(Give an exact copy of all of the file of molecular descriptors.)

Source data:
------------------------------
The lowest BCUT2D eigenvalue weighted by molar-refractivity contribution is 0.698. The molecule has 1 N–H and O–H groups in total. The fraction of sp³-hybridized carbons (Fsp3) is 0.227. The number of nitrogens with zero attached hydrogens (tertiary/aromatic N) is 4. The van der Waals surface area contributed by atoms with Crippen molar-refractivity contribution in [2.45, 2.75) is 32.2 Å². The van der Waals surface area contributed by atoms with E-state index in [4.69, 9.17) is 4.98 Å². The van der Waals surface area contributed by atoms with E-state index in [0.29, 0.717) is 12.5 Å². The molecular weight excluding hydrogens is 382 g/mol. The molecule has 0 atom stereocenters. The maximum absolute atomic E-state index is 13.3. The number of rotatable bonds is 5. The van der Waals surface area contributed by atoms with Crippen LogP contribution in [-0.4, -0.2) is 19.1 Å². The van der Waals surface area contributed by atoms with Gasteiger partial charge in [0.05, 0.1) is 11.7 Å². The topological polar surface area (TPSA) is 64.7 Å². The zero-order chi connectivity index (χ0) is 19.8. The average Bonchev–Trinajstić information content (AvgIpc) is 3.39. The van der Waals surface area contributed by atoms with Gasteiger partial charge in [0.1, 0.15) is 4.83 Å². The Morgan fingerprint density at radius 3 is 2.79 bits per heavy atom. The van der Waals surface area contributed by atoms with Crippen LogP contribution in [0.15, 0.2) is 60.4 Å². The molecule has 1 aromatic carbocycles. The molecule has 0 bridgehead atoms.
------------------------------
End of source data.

The lowest BCUT2D eigenvalue weighted by molar-refractivity contribution is 0.698. The molecule has 1 N–H and O–H groups in total. The fraction of sp³-hybridized carbons (Fsp3) is 0.227. The number of nitrogens with zero attached hydrogens (tertiary/aromatic N) is 4. The van der Waals surface area contributed by atoms with Crippen molar-refractivity contribution in [2.45, 2.75) is 32.2 Å². The van der Waals surface area contributed by atoms with E-state index in [4.69, 9.17) is 4.98 Å². The van der Waals surface area contributed by atoms with E-state index in [0.29, 0.717) is 12.5 Å². The molecular weight excluding hydrogens is 382 g/mol. The molecule has 0 atom stereocenters. The maximum absolute atomic E-state index is 13.3. The number of rotatable bonds is 5. The van der Waals surface area contributed by atoms with Crippen LogP contribution in [-0.4, -0.2) is 19.1 Å². The van der Waals surface area contributed by atoms with Gasteiger partial charge in [0.05, 0.1) is 11.7 Å². The topological polar surface area (TPSA) is 64.7 Å². The zero-order chi connectivity index (χ0) is 19.8. The average Bonchev–Trinajstić information content (AvgIpc) is 3.39. The van der Waals surface area contributed by atoms with Gasteiger partial charge in [0.1, 0.15) is 4.83 Å². The Morgan fingerprint density at radius 3 is 2.79 bits per heavy atom. The van der Waals surface area contributed by atoms with Crippen LogP contribution in [0.15, 0.2) is 60.4 Å². The molecule has 1 aromatic carbocycles. The molecule has 0 bridgehead atoms.